Thursday 27 April 2017

The hopeless Egyptian Goose pair on the Long Water, who have never yet raised a single gosling, have had another brood, already reduced to two. Here they are on the rock under the parapet of the Italian Garden.

A pair of Canada Geese have hatched goslings in a tree near the Italian Garden, the big horse chestnut behind the semicircular stone bench on the east side. The young birds jumped down from the tree, which they do confidently when their mother calls, and they are so light and fluffy that they can fall any distance uninjured. They then went into one of the ponds. But this happened before I arrived, and I couldn't find them although I went round the Long Water twice. They must have been well hidden under a bush.

The people at Bluebird Boats kindly took me on a trip to see nests around the island. The star of the show, of course, was the Great Crested Grebe on her nest. Her mate was away, probably watching a recording of a Barcelona match.

There is a Canada Goose nest at the southeast corner of the island ...

... and a Mute Swan nest on the south side.

There is usually another swan nest in the middle of the island, invisible in the bushes. The island is a favoured site because it's safe from foxes.

This is also a view from the boat, of the nest at the Lido which yesterday was comfortably upholstered with leaves from an ornamental plant. It's not foxproof, of course ...

... but this new nest on a raft at the east end of the Serpentine is safe. There are now two nests on these rafts.

Add the nest at the Diana fountain landing stage and the one on the little island in the Long Water, and it looks as if we are going to have a lot of cygnets this year after last year's miserable showing. The good prospect has not improved the mood of the swans, and the dominant male at the east end of the Serpentine was pointlessly beating up the others.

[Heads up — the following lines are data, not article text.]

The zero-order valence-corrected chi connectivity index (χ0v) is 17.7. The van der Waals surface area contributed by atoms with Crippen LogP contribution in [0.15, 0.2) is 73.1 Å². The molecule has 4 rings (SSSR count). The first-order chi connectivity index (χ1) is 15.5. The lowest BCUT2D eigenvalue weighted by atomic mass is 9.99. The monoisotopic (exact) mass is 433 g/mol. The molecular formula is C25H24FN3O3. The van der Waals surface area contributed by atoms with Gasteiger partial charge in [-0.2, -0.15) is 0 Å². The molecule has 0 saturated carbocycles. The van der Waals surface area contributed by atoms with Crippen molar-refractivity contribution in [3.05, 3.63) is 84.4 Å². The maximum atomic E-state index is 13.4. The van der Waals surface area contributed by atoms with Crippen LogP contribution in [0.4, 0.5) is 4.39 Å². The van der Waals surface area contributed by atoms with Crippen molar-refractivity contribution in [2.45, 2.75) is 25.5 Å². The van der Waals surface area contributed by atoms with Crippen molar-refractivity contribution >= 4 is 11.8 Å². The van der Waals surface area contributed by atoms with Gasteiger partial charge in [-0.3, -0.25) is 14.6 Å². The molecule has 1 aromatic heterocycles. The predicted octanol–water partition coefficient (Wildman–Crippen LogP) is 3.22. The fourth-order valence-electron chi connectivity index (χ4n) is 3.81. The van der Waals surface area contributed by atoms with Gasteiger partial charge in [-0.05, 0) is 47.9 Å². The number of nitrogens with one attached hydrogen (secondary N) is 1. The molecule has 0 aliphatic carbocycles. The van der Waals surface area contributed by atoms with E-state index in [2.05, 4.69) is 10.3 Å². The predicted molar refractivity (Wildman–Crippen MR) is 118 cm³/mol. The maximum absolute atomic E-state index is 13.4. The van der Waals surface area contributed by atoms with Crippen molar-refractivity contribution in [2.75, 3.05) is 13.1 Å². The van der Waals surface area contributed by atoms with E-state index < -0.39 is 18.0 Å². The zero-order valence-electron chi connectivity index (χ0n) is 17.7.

One last picture taken from the boat: the Coot nest in the net around the reed bed east of the Lido. The Coot is looking out through a hole cut for its convenience.

The Mallard at the bridge still has nine ducklings, though the most I could get into one picture was eight. She is keeping them sheltered under the edge of the stone pavement, but hungry Herring Gulls are cruising around.

There were again plenty of Pied Wagtails running around the Serpentine. Here is one searching for insects among the daisies on the south shore.

There are also lots of Robins beside the path on the east side of the Long Water. This is one of a pair that came to my hand again and again, taking three pine nuts at a time and carrying them to their nest in a bramble patch. I fed three other Robins on the path. Thanks to Fran for taking this good picture.

Another Robin sang in a blossoming tree in the Rose Garden.

The flowers here are attracting a crowd of Honeybees.

A Jay in the leaf yard was eagerly expecting to be given a peanut.

The first House Martins have arrived on the lake, only three or four of them so far. They were not yet taking an interest in the nest sites on the cornice of the Kuwaiti embassy. Yesterday there were some Swallows and a single Swift, and there was just one Swallow crossing Kensington Gardens on the 24th.

Update: Des McKenzie saw a Hobby in Hyde Park around noon.

No day would be complete without a view of the Little Owl near the leaf yard. Over five years I have taken well over a thousand pictures of him, and he is resigned to having a camera pointed at him every time he appears.


  1. Inspired by your photos from Rainham I went down there a couple of weeks ago (so thanks for the prod!); and there were a couple of martens about then. Conditions seemed less pleasant than in the more sheltered ambience of Hyde Park...

    1. It is a bit exposed. But there are always interesting birds to see.